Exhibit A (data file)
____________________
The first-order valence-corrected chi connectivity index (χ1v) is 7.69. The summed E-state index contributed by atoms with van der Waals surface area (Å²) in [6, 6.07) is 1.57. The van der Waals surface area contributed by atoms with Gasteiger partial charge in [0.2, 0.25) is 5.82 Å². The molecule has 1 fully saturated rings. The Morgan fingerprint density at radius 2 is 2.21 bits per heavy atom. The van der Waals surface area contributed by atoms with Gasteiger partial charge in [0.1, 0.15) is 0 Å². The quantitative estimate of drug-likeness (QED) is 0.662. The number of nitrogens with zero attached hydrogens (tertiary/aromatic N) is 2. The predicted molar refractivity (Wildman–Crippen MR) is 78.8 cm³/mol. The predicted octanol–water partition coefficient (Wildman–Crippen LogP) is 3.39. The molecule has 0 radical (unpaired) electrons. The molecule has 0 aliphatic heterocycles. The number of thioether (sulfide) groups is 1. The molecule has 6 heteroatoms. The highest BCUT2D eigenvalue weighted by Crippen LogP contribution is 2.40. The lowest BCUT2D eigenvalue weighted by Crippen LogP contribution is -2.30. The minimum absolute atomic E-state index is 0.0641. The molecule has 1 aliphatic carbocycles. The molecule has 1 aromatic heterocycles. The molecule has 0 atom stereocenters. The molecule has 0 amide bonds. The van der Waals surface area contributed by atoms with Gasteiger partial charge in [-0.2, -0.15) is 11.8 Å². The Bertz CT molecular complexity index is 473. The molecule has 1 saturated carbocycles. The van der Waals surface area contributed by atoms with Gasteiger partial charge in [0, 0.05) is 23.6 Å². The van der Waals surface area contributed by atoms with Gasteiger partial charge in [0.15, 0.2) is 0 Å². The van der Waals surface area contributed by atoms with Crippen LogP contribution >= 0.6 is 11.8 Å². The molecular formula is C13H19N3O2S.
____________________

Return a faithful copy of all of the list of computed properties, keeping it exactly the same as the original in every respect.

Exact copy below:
The first-order valence-corrected chi connectivity index (χ1v) is 7.69. The summed E-state index contributed by atoms with van der Waals surface area (Å²) in [6, 6.07) is 1.57. The van der Waals surface area contributed by atoms with Gasteiger partial charge in [0.2, 0.25) is 5.82 Å². The molecule has 1 fully saturated rings. The Morgan fingerprint density at radius 2 is 2.21 bits per heavy atom. The van der Waals surface area contributed by atoms with Gasteiger partial charge in [0.1, 0.15) is 0 Å². The quantitative estimate of drug-likeness (QED) is 0.662. The number of nitrogens with zero attached hydrogens (tertiary/aromatic N) is 2. The predicted molar refractivity (Wildman–Crippen MR) is 78.8 cm³/mol. The predicted octanol–water partition coefficient (Wildman–Crippen LogP) is 3.39. The molecule has 0 radical (unpaired) electrons. The molecule has 0 aliphatic heterocycles. The number of thioether (sulfide) groups is 1. The molecule has 6 heteroatoms. The highest BCUT2D eigenvalue weighted by Crippen LogP contribution is 2.40. The lowest BCUT2D eigenvalue weighted by Crippen LogP contribution is -2.30. The minimum absolute atomic E-state index is 0.0641. The molecule has 1 aliphatic carbocycles. The molecule has 1 aromatic heterocycles. The molecule has 0 atom stereocenters. The molecule has 0 amide bonds. The van der Waals surface area contributed by atoms with Gasteiger partial charge in [-0.2, -0.15) is 11.8 Å². The Bertz CT molecular complexity index is 473. The molecule has 1 saturated carbocycles. The van der Waals surface area contributed by atoms with Gasteiger partial charge in [0, 0.05) is 23.6 Å². The van der Waals surface area contributed by atoms with Gasteiger partial charge in [0.15, 0.2) is 0 Å². The van der Waals surface area contributed by atoms with Crippen LogP contribution >= 0.6 is 11.8 Å². The molecular formula is C13H19N3O2S.